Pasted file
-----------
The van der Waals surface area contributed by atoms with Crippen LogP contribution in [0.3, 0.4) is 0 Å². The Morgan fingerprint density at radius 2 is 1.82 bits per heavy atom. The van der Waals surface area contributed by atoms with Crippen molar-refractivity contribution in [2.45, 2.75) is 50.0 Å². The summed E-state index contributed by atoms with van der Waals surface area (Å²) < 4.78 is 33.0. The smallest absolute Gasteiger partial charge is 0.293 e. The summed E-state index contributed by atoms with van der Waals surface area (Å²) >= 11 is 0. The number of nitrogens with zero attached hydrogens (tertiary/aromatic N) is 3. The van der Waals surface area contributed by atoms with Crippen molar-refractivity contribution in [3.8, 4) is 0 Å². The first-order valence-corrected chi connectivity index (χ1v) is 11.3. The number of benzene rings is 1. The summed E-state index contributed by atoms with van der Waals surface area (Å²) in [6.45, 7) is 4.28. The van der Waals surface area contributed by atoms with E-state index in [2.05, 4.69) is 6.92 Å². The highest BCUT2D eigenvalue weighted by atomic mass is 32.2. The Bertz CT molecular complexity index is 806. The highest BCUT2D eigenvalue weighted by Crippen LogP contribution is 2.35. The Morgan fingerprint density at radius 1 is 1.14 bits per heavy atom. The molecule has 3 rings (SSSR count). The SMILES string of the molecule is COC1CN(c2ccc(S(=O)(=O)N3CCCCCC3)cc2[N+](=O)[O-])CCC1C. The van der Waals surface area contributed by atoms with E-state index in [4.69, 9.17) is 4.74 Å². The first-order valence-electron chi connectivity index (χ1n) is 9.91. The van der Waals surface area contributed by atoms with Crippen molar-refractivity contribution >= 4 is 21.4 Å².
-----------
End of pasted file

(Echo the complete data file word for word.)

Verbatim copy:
The van der Waals surface area contributed by atoms with Crippen LogP contribution in [0.3, 0.4) is 0 Å². The Morgan fingerprint density at radius 2 is 1.82 bits per heavy atom. The van der Waals surface area contributed by atoms with Crippen molar-refractivity contribution in [2.45, 2.75) is 50.0 Å². The summed E-state index contributed by atoms with van der Waals surface area (Å²) < 4.78 is 33.0. The smallest absolute Gasteiger partial charge is 0.293 e. The summed E-state index contributed by atoms with van der Waals surface area (Å²) >= 11 is 0. The number of nitrogens with zero attached hydrogens (tertiary/aromatic N) is 3. The van der Waals surface area contributed by atoms with Crippen molar-refractivity contribution in [3.8, 4) is 0 Å². The first-order valence-corrected chi connectivity index (χ1v) is 11.3. The number of benzene rings is 1. The summed E-state index contributed by atoms with van der Waals surface area (Å²) in [6.45, 7) is 4.28. The van der Waals surface area contributed by atoms with E-state index in [2.05, 4.69) is 6.92 Å². The highest BCUT2D eigenvalue weighted by atomic mass is 32.2. The Bertz CT molecular complexity index is 806. The highest BCUT2D eigenvalue weighted by Crippen LogP contribution is 2.35. The Morgan fingerprint density at radius 1 is 1.14 bits per heavy atom. The molecule has 3 rings (SSSR count). The SMILES string of the molecule is COC1CN(c2ccc(S(=O)(=O)N3CCCCCC3)cc2[N+](=O)[O-])CCC1C. The van der Waals surface area contributed by atoms with E-state index in [4.69, 9.17) is 4.74 Å². The first-order valence-electron chi connectivity index (χ1n) is 9.91. The van der Waals surface area contributed by atoms with Crippen molar-refractivity contribution >= 4 is 21.4 Å².